Message to the JCU community following the acquisition of the minority shareholding in JCU Singapore – May 24, 2011
Yesterday after many months – or even years – the final arrangements were completed for the University to acquire the minority shareholding in JCU Singapore.
This means that it is now fully owned by JCU and we have not only acquired a very valuable asset with substantial growth potential, but we have truly become a University of and for the tropics with three tropical campuses – Cairns, Singapore and Townsville.
It is the first step on the road to fully embrace Singapore and eventually move to one totally integrated university across the three tropical city campuses.
The minority shareholding was acquired from TUV SUD/PSB. Originally a government owned corporation, PSB was acquired in 2006 by TUV SUD, a German based company.
The acquisition is being financed using bank finance obtained in Singapore through a new wholly-owned JCU company James Cook Holdings Pte Ltd, which is incorporated in Singapore.
JCU was a minority partner when JCU Singapore was established in 2003 with 50 students and occupied several floors in the SPRING Singapore Building. The following year JCU moved to major shareholder and in 2008 due to expanding student numbers moved to its own campus in Upper Thomson Rd.With more than 2000 students in 2011 it needs to seek further space or a second campus and negotiations are already underway.
Developing our Singapore operation offers to give life to a new type of internationalisation and the opportunity to create a genuine expression of international engagement and global reach.Instead of ‘doing’ international in various places, international becomes an integral dimension of JCU through these three campuses.It brings Singapore, both city and campus, into the powerful an enduring aim of our University: to deliver a brighter future for life in the tropics worldwide.
This fully integrated vision for JCUS makes sensible the full acquisition of JCUS by the University. However, acquisition alone is not enough to achieving this vision.Instead, realising this vision demands much more, including continuing to work with the Singapore Government to secure university status for our Singapore campus.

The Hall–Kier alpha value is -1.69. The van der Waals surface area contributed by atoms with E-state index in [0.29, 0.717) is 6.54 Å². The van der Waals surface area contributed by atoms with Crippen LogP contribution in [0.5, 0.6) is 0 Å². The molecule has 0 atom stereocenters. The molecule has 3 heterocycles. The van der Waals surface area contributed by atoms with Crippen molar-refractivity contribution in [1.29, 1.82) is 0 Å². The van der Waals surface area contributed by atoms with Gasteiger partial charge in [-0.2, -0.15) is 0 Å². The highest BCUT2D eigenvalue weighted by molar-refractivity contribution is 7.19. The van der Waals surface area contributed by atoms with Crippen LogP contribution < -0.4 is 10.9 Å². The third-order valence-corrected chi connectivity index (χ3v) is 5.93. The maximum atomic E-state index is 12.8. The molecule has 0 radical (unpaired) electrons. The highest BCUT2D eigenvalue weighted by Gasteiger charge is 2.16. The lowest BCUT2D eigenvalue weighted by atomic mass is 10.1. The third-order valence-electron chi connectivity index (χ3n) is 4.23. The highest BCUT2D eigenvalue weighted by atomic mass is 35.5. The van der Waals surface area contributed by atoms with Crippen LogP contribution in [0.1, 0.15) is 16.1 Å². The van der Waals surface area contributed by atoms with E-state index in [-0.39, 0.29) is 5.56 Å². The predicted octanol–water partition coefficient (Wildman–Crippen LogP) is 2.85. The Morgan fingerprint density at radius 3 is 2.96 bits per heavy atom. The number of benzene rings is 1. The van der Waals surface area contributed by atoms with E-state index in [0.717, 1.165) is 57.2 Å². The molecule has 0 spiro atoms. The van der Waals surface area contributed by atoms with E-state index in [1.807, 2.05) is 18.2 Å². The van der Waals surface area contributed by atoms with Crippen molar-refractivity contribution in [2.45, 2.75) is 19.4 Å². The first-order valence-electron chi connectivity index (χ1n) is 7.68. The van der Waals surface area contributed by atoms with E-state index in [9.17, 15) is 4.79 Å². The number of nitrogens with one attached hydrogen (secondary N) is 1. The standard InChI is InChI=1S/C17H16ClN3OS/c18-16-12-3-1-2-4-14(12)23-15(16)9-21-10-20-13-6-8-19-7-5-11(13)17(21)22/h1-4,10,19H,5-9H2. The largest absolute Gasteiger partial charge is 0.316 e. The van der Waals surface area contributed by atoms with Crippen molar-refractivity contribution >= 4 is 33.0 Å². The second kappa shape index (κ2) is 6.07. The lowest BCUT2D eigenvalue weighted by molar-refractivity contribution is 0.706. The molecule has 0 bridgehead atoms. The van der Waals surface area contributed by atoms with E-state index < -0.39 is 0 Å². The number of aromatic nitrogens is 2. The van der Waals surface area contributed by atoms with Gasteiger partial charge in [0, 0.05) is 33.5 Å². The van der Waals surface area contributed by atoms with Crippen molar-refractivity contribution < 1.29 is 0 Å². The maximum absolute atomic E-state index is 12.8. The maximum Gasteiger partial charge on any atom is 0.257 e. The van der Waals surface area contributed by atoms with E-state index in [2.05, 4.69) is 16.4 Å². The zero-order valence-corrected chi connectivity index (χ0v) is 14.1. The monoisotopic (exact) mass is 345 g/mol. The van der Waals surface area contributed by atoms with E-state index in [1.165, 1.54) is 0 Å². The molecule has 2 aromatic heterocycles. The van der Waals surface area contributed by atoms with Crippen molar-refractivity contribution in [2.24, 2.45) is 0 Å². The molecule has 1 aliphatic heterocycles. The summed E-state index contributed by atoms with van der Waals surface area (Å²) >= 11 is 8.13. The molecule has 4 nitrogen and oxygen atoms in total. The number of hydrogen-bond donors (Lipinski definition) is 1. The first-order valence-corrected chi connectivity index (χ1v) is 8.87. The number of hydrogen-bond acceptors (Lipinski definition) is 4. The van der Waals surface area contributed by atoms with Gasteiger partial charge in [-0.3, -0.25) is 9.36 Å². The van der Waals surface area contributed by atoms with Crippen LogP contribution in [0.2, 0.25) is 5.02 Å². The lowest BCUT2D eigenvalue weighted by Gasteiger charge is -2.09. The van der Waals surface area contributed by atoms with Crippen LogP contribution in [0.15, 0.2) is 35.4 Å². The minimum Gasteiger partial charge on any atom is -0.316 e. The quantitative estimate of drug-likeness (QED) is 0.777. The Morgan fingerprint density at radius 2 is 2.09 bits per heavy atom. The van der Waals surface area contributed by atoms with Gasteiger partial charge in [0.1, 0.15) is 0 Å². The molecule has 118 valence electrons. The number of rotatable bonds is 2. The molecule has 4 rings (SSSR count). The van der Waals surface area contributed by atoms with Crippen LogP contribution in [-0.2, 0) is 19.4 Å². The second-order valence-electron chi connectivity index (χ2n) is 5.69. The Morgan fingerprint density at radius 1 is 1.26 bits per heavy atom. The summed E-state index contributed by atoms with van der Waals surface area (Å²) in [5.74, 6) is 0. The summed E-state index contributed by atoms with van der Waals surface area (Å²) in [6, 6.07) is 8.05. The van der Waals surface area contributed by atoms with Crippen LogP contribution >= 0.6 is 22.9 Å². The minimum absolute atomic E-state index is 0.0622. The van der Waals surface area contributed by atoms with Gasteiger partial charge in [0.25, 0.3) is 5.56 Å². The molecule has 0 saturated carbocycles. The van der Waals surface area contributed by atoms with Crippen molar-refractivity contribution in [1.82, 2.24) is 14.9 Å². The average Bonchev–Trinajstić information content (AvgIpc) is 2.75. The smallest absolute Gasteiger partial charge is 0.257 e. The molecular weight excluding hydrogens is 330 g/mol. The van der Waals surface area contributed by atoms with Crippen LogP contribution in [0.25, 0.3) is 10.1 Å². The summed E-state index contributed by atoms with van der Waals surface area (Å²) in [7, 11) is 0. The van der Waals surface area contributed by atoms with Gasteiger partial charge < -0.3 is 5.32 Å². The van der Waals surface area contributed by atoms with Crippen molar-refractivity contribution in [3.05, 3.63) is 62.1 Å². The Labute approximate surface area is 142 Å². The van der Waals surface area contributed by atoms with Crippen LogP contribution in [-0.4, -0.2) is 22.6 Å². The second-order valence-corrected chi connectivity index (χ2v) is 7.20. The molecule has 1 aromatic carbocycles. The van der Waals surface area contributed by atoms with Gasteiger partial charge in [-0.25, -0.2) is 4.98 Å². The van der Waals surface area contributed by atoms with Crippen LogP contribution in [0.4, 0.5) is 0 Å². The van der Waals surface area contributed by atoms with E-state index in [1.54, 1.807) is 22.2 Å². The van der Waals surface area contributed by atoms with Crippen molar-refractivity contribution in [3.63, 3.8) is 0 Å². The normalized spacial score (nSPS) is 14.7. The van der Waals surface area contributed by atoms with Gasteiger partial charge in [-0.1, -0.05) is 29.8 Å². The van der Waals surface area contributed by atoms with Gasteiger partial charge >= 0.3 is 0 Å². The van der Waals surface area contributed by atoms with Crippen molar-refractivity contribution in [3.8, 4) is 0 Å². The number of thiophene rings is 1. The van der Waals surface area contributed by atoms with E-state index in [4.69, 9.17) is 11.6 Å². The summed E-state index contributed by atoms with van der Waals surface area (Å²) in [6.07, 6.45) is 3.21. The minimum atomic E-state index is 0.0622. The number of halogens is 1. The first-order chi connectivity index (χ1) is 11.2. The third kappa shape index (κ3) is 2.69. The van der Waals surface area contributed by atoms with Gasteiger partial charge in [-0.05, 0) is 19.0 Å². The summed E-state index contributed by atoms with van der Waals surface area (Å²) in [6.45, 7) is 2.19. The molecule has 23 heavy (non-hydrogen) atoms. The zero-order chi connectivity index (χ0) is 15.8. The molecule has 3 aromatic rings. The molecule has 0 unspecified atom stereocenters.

This status change requires EduTrust Star certification and a dedicated, expanded campus featuring the full complement of student facilities. JCU Singapore’s current objective is to accomplish certification within the next three years, with campus plans well progressed in the same timeframe.
In addition, greater depth and strength in research is essential to achieving this vision. Research is a non-negotiable part of what it is to be a University. Managed well, Singapore-based research will add new strength and vitality to the JCU research portfolio.
Finally, JCU Singapore will need to become a fully integrated part of the University in a corporate sense. Faculties and divisions will have tri-campus reach.
This vision is bold, it is compelling and it is unique as far as Australia Universities are concerned.In prospect for JCU is the potential to create the first authentically cross-border international Australian university, evidenced by the fact that this development simply extends the 50-year-old mission of the University to be present in and focus on the issues of the peoples of the tropics.
In other words, while the structural innovation inherent in this expansion is important and provides enormous opportunity for JCU at a scale and scope beyond that which we have contemplated to date, the real power of this development, of this vision, is to provide new impetus to our historic tropical agenda.
As a city-state, Singapore is arguably the most developed tropical nation in the world. Its expression of tropicality and its leadership, particularly in science and technology, provides a model and testbed for the tropical world. Australia is the developed country with the largest tropical landmass and, in the 1950s, officials had the foresight to put in motion the development of a university in the tropical north to focus on the issues of the tropics.
Our University has effected authoritative leadership on the issues of the tropical world from our Australian base. But this is not, and cannot be, only an Australian project. Nor can we be present organisationally at scale in many places. The prospect of our greater engagement in Singapore promises to enliven and add a new dimension to our strategic intent, broadening our tropical agenda and making the tropics more fully our place.
Appropriately I will be in Singapore this week in the lead-up to our Graduation ceremony there on Saturday.
Professor Sandra Harding